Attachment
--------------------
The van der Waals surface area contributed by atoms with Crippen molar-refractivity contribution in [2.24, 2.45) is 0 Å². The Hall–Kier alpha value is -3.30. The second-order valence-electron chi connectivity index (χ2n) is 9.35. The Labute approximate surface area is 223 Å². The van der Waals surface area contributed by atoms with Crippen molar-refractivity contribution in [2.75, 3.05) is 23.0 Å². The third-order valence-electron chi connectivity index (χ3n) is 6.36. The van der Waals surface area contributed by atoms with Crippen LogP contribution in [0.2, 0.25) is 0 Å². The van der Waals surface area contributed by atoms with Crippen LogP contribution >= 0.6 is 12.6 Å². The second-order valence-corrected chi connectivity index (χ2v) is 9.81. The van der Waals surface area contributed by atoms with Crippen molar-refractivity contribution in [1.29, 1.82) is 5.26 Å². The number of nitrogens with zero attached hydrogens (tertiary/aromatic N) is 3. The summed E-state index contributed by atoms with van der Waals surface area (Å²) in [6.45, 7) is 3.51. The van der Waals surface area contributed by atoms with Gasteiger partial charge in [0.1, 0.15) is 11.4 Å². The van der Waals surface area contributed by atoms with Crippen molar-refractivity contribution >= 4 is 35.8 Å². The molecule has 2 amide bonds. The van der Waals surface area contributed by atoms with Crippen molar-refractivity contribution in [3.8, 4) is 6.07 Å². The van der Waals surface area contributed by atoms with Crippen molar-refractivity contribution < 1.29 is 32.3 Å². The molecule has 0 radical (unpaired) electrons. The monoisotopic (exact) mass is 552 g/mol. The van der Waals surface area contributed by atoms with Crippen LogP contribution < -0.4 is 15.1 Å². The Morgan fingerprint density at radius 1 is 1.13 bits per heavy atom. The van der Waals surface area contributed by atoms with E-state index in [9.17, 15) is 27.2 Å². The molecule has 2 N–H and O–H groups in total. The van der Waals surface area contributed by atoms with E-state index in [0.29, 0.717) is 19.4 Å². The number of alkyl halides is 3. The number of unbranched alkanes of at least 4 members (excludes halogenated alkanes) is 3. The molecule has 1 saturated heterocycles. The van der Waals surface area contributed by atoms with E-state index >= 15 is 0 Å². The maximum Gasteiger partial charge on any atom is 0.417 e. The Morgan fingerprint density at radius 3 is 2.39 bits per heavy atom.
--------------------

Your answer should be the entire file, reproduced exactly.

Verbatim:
The van der Waals surface area contributed by atoms with Crippen molar-refractivity contribution in [2.24, 2.45) is 0 Å². The Hall–Kier alpha value is -3.30. The second-order valence-electron chi connectivity index (χ2n) is 9.35. The Labute approximate surface area is 223 Å². The van der Waals surface area contributed by atoms with Crippen molar-refractivity contribution in [2.75, 3.05) is 23.0 Å². The third-order valence-electron chi connectivity index (χ3n) is 6.36. The van der Waals surface area contributed by atoms with Crippen LogP contribution in [0.2, 0.25) is 0 Å². The van der Waals surface area contributed by atoms with Crippen LogP contribution >= 0.6 is 12.6 Å². The second-order valence-corrected chi connectivity index (χ2v) is 9.81. The van der Waals surface area contributed by atoms with Crippen molar-refractivity contribution in [1.29, 1.82) is 5.26 Å². The number of nitrogens with zero attached hydrogens (tertiary/aromatic N) is 3. The summed E-state index contributed by atoms with van der Waals surface area (Å²) in [6.45, 7) is 3.51. The van der Waals surface area contributed by atoms with Gasteiger partial charge in [0.1, 0.15) is 11.4 Å². The van der Waals surface area contributed by atoms with Crippen molar-refractivity contribution >= 4 is 35.8 Å². The molecule has 2 amide bonds. The van der Waals surface area contributed by atoms with Crippen molar-refractivity contribution in [3.8, 4) is 6.07 Å². The van der Waals surface area contributed by atoms with Crippen molar-refractivity contribution < 1.29 is 32.3 Å². The molecule has 0 radical (unpaired) electrons. The monoisotopic (exact) mass is 552 g/mol. The van der Waals surface area contributed by atoms with Crippen LogP contribution < -0.4 is 15.1 Å². The Morgan fingerprint density at radius 1 is 1.13 bits per heavy atom. The van der Waals surface area contributed by atoms with E-state index in [9.17, 15) is 27.2 Å². The molecule has 2 N–H and O–H groups in total. The van der Waals surface area contributed by atoms with E-state index in [0.29, 0.717) is 19.4 Å². The number of alkyl halides is 3. The number of unbranched alkanes of at least 4 members (excludes halogenated alkanes) is 3. The molecule has 1 saturated heterocycles. The van der Waals surface area contributed by atoms with E-state index >= 15 is 0 Å². The maximum Gasteiger partial charge on any atom is 0.417 e. The Morgan fingerprint density at radius 3 is 2.39 bits per heavy atom.